Tuesday, July 5, 2011

MrsDrPoe: Simplifying Assumptions

Most "real-life" fluid mechanics problems are super complex and are governed by a multitude of non-linear differential equations, which means that it would take you, or me, or Einstein lifetimes to determine a flow "solution" to these equations by hand...and that's only if an analytical solution is actually possible. With that in mind, we often examine a problem and try to make as many simplifying assumptions as possible to pare it down to a system of equations that we can handle. This is particularly important when investigating fluid mechanics for the first time. So today we will examine a few of the standard simplifying assumptions that we'll apply as we continue our study of fluids.

While the no-slip condition isn't exactly a simplifying assumption, it is typically employed as a simple boundary condition. Because of a fluid's viscosity, or resistance to flow, fluid molecules immediately adjacent to a solid surface cling to the surface. Thus, the velocity of the fluid at the surface boundary is zero since those molecules are not moving or not "slipping" along the surface. If we make an assumption that the fluid is inviscid (having no viscosity), the no-slip condition does not hold, and the fluid at the solid surface has a non-zero velocity.

If we assume that the characteristics of a flow or the properties of a fluid are not changing with respect to time, we are making the steady or steady-state assumption. This assumption eliminates any time derivatives present in the governing equations since these mathematical terms represent physical changes in time. If this assumption CANNOT be made, the flow is termed unsteady.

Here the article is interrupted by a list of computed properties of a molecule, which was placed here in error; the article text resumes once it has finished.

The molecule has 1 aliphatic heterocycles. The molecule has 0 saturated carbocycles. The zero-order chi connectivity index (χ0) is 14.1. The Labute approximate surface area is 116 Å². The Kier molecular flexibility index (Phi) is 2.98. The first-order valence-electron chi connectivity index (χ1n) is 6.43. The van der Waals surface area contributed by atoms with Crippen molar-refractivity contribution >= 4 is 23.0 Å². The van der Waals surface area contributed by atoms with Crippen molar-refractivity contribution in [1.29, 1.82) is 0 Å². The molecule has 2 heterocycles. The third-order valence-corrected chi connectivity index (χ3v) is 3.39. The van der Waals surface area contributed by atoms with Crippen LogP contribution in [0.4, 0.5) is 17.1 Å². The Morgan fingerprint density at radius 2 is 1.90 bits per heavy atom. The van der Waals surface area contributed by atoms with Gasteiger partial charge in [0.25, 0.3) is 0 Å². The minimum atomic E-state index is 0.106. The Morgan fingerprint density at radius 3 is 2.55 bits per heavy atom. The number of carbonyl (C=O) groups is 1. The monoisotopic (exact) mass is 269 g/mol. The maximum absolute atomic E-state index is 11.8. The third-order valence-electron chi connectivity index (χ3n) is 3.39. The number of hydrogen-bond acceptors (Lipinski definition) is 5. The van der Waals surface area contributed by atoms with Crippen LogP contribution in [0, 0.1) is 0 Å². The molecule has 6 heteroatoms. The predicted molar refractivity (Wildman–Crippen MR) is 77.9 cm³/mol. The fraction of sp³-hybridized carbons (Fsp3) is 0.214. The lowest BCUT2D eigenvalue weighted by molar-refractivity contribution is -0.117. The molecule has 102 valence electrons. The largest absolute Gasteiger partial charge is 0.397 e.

We can reduce the number of spatial dimension that we consider in a problem by making the assumption that the flow is laminar. If you go to your bathroom sink and turn on the faucet slightly, you will see an example of laminar flow. This flow is characterized by order; the water from the faucet is orderly flowing downward into the sink. If you turn the faucet on the whole way, you will see an example of turbulent flow. This flow is characterized by statistical chaos; the water is predominantly flowing in the downward direction, but there are spurts, sputters, and rotations in the flow that give it velocity components in all three spatial directions. If we examine the governing equations for the laminar flow from the faucet that is only in the downward direction, we can eliminate any terms with either of the other two velocity components. Furthermore, for most laminar flow cases, the derivatives with respect to the third spatial direction can be eliminated since we can often define the flow in just two directions.


We have previously mentioned this term, but I would like to expand on the idea here. Technically there are no incompressible fluids; however, in many instances, we can make the assumption that a fluid is incompressible without incurring much error. One benefit to this assumption is that it makes the math easier, since the density is considered a constant not changing with space or time. Thus, density can be pulled out of any derivative terms in the governing equations, AND the continuity and momentum equations can be solved independently of one another (we'll get back to this soon).

Be sure to keep these in mind as we journey through the world of fluid mechanics. My students would often get nervous at the thought of eliminating terms from equations, but as long as we do so by making these assumptions (when they are valid), we are making fluid problems solvable. Simplifying assumptions are your friend!


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